The Abstract of Principles

Tom Nettles
| August 8, 2018

The next confession that I will discuss is the Abstract of Principles. It was adopted in 1858 as the guiding confessional document for the Southern Baptist Theological Seminary. Its initial draft was written by Basil Manly, Jr., and then fine-tuned by a committee. Basil Manly, Jr., recalled the helpful interaction of the members of the committee.

Those were memorable days to some at least of those who engaged in them. In the freedom of brotherly discussion, in the warmth occasioned by the contact and collision of the ideas of the younger and the older, the brethren from different sections of the country, and who had enjoyed different kinds of training and different associations, there was keen stimulus to thought. Every great topic in theology was handled earnestly, freely and yet reverently. The learning of the past was not ignored. The various forms of expression in which the faith had been declared in our own and other denominations of Christians were carefully compared and consulted; the safe-guards which had been thrown around other Seminaries, both as to doctrine and as to funds were thoughtfully considered. (Manly, Magazine 1892, 209)

The reporter for the South Carolina paper The Southern Baptist, J.P. Tustin, said that “the spirit and incidents of the meeting deserve special mention, but we can only say in a word, that the impression of the whole was so encouraging, that some of the oldest and most experienced ministers said that they had never before been so able to look hopefully into the future.” Tustin explained that the statement would be a guarantee of the integrity of the endowment funds protecting them against “future perversion from their original intent.” He also recounted that the committee of five formed the confession by comparing “the principal Ancient and Modern Symbols, both of our own and of other denominations,” but particularly the family of confessions related to the Charleston. It was condensed as far as seemed “practicable, without obscurity or weakness” (J.P. Tustin, “Abstract of Principles,” The Southern Baptist 11 May 1858, 3).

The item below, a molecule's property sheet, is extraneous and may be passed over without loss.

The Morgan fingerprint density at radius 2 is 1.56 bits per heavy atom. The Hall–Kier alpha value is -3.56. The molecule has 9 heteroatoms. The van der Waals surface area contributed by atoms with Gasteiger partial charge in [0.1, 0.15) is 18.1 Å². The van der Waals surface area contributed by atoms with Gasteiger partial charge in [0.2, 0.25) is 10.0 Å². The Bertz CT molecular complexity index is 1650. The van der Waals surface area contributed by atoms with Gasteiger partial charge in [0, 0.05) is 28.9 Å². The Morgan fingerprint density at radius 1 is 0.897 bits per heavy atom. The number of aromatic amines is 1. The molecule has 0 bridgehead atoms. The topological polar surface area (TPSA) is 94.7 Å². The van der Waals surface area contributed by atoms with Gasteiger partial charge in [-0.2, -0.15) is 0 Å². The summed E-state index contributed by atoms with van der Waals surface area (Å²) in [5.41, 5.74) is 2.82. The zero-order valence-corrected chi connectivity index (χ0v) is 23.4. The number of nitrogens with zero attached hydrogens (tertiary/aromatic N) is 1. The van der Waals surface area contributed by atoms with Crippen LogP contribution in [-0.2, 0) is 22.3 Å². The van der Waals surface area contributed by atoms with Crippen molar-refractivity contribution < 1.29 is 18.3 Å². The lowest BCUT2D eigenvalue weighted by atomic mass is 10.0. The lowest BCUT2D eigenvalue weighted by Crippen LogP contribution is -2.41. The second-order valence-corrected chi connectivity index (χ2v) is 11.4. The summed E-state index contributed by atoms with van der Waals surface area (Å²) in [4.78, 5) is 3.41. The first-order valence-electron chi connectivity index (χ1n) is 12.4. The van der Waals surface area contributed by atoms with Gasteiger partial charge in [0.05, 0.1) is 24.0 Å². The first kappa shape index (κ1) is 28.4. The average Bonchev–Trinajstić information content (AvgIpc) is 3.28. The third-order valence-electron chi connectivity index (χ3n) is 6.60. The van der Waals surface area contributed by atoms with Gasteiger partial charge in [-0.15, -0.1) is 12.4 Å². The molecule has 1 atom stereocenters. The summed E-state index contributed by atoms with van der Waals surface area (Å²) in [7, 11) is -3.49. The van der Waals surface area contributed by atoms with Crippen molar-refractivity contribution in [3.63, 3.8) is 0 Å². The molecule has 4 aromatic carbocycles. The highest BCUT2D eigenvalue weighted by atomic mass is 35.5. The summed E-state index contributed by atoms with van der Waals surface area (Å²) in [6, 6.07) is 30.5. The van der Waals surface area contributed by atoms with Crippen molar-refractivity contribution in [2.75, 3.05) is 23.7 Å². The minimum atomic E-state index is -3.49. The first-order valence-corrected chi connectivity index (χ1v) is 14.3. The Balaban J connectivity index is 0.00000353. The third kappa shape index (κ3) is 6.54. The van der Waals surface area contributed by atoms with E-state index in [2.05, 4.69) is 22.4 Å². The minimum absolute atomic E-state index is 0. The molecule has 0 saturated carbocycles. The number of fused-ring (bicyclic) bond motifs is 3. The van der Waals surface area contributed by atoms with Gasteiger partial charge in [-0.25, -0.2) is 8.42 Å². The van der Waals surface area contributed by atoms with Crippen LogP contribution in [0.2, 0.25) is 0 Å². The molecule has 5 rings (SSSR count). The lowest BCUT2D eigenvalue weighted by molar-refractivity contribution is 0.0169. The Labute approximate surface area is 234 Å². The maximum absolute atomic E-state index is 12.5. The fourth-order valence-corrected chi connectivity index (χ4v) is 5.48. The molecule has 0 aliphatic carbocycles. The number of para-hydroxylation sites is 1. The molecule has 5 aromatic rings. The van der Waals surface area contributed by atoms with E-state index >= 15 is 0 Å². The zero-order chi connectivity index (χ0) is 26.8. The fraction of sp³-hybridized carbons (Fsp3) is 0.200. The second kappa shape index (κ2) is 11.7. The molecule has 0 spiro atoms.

The idea of having a confession to protect the orthodoxy of the school and govern the substance of the instruction came from James P. Boyce, by every just category of evaluation the founder of the school. In his Three Changes in Theological Institutions delivered in 1856, Boyce had argued strongly for the necessity of such a confession, even implying its creedal status, and stated “It is no hardship to those who teach here, to be called upon to sign the declaration of their principles, for there are fields of usefulness open elsewhere to every man, and none need accept your call who cannot conscientiously sign your formulary.” Article nine of the by-laws stated, “Every Professor of the Institution shall be a member of a regular Baptist Church; and all persons accepting Professorships in this Seminary, shall be considered, by such acceptance, as engaging to teach in accordance with, and not contrary to, the Abstract of Principles hereinafter laid down, a departure from which principles, on his part, shall be considered ground for his resignation or removal by the Trustees.”

In coming entries, I will do some analysis of the Abstract of Principles, but I close this with a sense of privilege for having taught in a seminary founded by one whose theological foresight served to salvage the doctrinal integrity of a school rapidly slipping to heterodoxy. Quite possibly none of the present faculty would enjoy their present opportunity of teaching had it not been for the insistent orthodoxy of Boyce. Though certainly a child of the 19th century South in some of his social perceptions, in the confessional articles of historical Baptist theology, he was one of the most astute, perceptive, and conscientious guardians of historic biblical orthodoxy in Baptist history. His wise doctrinal arrangement prompted the recovery of the school from some real heresy and set the table for world-wide doctrinal and missiological influence. While the precise wording of the Abstract of Principles was the work of Basil Manly, Jr. with the aid of a committee, its provenance from the Charleston Confession of faith and insistence on the perpetuity of its governing quality was the ingenious stroke of Boyce.

Series Navigation<< The Content of the Noble New Hampshire Confession (Part 2)